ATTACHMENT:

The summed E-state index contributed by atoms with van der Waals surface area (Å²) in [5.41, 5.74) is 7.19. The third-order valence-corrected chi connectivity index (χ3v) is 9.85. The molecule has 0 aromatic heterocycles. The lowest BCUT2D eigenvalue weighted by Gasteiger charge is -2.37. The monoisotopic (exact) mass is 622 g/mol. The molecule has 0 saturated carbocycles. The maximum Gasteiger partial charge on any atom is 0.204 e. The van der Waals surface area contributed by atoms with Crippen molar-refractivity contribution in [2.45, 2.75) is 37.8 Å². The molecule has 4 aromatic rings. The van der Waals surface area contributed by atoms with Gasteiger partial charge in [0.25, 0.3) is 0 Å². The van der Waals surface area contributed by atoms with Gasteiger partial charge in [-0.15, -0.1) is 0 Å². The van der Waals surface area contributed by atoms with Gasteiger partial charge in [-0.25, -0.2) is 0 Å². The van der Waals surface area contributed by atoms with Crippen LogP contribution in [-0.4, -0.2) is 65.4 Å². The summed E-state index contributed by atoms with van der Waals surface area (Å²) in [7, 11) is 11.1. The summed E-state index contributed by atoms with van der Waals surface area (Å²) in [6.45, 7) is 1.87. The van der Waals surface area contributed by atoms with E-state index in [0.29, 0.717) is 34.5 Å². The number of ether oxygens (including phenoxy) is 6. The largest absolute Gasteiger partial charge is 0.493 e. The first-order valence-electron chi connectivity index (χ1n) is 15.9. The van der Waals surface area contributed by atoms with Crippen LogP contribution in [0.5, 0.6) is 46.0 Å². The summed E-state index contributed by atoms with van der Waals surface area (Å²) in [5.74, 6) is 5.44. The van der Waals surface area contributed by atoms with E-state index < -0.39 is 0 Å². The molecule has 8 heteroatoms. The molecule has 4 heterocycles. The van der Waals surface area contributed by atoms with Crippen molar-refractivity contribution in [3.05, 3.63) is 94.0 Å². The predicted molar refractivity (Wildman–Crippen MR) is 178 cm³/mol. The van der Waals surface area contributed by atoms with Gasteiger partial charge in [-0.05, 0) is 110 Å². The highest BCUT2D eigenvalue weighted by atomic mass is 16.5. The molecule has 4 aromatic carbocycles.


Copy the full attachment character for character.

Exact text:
The summed E-state index contributed by atoms with van der Waals surface area (Å²) in [5.41, 5.74) is 7.19. The third-order valence-corrected chi connectivity index (χ3v) is 9.85. The molecule has 0 aromatic heterocycles. The lowest BCUT2D eigenvalue weighted by Gasteiger charge is -2.37. The monoisotopic (exact) mass is 622 g/mol. The molecule has 0 saturated carbocycles. The maximum Gasteiger partial charge on any atom is 0.204 e. The van der Waals surface area contributed by atoms with Crippen molar-refractivity contribution in [2.45, 2.75) is 37.8 Å². The molecule has 4 aromatic rings. The van der Waals surface area contributed by atoms with Gasteiger partial charge in [0.25, 0.3) is 0 Å². The van der Waals surface area contributed by atoms with Gasteiger partial charge in [-0.15, -0.1) is 0 Å². The van der Waals surface area contributed by atoms with Gasteiger partial charge in [-0.25, -0.2) is 0 Å². The van der Waals surface area contributed by atoms with Crippen LogP contribution in [-0.4, -0.2) is 65.4 Å². The summed E-state index contributed by atoms with van der Waals surface area (Å²) in [7, 11) is 11.1. The summed E-state index contributed by atoms with van der Waals surface area (Å²) in [6.45, 7) is 1.87. The van der Waals surface area contributed by atoms with E-state index in [0.29, 0.717) is 34.5 Å². The number of ether oxygens (including phenoxy) is 6. The largest absolute Gasteiger partial charge is 0.493 e. The first-order valence-electron chi connectivity index (χ1n) is 15.9. The van der Waals surface area contributed by atoms with Crippen LogP contribution in [0.5, 0.6) is 46.0 Å². The summed E-state index contributed by atoms with van der Waals surface area (Å²) in [5.74, 6) is 5.44. The van der Waals surface area contributed by atoms with E-state index < -0.39 is 0 Å². The molecule has 8 heteroatoms. The molecule has 4 heterocycles. The van der Waals surface area contributed by atoms with Crippen molar-refractivity contribution in [3.05, 3.63) is 94.0 Å². The predicted molar refractivity (Wildman–Crippen MR) is 178 cm³/mol. The van der Waals surface area contributed by atoms with Gasteiger partial charge in [-0.05, 0) is 110 Å². The highest BCUT2D eigenvalue weighted by atomic mass is 16.5. The molecule has 4 aromatic carbocycles.